The list of agencies and groups imperiled by the ongoing Illinois budget stalemate has gotten longer.
The state’s 97 soil and water conservation districts have gone without state funding since March - nearly a year now - because of the lack of a budget for the fiscal year that began July 1.
And now, those districts are running out of money. Whiteside’s district office might have to close in September or October, if funding isn’t restored.
Districts that cover Lee, Ogle, Carroll and Bureau counties are likewise negatively affected by the lack of state funds.
Soil and water conservation districts are an amazing success story. Born in desperate days of the 1930s Dust Bowl era, the districts have greatly reduced the waste of natural resources vital to our way of life.
District offices coordinate programs with landowners to conserve soil and water on farms, protect groundwater resources, conserve and restore wetlands, and plant trees and vegetation to hold soil in place.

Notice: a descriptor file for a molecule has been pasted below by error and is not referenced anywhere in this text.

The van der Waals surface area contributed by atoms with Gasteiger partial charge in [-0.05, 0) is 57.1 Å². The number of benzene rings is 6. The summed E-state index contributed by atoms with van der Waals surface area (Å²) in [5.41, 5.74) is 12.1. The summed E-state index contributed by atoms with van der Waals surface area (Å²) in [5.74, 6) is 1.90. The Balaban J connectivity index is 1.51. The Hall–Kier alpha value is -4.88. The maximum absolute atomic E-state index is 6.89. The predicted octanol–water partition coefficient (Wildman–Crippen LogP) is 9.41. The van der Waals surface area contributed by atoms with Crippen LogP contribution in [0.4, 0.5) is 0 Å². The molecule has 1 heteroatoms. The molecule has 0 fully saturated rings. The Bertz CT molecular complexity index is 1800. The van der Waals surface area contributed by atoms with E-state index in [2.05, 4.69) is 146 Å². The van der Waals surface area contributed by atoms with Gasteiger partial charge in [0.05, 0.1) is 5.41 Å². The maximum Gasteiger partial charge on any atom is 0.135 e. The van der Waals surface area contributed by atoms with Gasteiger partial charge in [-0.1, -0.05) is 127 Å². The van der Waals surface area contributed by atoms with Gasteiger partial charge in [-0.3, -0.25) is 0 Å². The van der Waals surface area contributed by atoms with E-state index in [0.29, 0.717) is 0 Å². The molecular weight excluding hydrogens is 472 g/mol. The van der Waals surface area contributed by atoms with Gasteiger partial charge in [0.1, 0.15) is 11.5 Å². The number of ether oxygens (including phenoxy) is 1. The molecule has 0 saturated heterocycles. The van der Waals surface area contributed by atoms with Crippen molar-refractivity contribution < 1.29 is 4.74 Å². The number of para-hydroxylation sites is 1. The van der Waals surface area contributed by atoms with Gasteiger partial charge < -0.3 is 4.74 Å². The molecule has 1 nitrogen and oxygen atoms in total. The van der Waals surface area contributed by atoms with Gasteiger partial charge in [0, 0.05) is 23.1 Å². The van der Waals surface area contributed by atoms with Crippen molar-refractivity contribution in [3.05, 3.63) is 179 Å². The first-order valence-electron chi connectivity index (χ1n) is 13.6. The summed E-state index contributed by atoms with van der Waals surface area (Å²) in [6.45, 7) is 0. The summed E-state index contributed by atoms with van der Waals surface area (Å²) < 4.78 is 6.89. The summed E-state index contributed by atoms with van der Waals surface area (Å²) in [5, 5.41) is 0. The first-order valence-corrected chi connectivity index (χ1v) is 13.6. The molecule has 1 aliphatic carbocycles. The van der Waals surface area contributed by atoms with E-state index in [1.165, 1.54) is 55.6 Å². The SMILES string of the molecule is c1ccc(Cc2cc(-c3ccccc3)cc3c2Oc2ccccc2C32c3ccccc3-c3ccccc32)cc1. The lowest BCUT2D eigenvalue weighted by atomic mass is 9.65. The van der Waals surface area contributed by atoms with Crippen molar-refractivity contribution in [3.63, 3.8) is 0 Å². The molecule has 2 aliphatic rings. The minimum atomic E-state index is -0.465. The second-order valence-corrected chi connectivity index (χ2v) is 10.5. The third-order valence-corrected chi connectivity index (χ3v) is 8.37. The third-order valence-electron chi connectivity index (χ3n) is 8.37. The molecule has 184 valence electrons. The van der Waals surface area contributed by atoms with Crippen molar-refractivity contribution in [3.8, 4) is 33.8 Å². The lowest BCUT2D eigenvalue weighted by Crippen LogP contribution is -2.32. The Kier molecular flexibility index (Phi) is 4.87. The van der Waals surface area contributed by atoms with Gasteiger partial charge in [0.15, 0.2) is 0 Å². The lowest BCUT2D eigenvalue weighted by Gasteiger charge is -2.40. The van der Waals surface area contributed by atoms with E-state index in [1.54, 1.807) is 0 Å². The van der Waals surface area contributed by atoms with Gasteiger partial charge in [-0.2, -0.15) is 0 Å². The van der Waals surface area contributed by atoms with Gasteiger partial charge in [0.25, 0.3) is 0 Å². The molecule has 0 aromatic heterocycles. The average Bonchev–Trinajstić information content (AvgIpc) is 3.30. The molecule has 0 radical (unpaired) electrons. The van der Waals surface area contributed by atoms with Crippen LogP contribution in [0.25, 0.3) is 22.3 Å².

Conservation districts also conduct fish sales, do wildlife habitat planning, and educate schoolchildren about the importance of natural resources and the need to conserve them.
Out of concern over the Whiteside district’s plight, its board and staff came up with a program that asks area friends and neighbors to become financial sponsors of the district.
Without an infusion of money to replace lapsed state funding, employees will have to be let go and services curtailed sometime in the fall.
And a program vital to the continued responsible stewardship of soil and water by landowners across Whiteside County may wither away.
Local districts should not have to beg for money, when it is so clearly in the public’s interest to promote conservation.
Illinois’ leaders need to come to terms on a budget soon so that important, far-reaching programs such as soil and water conservation districts can be properly funded to continue their important work.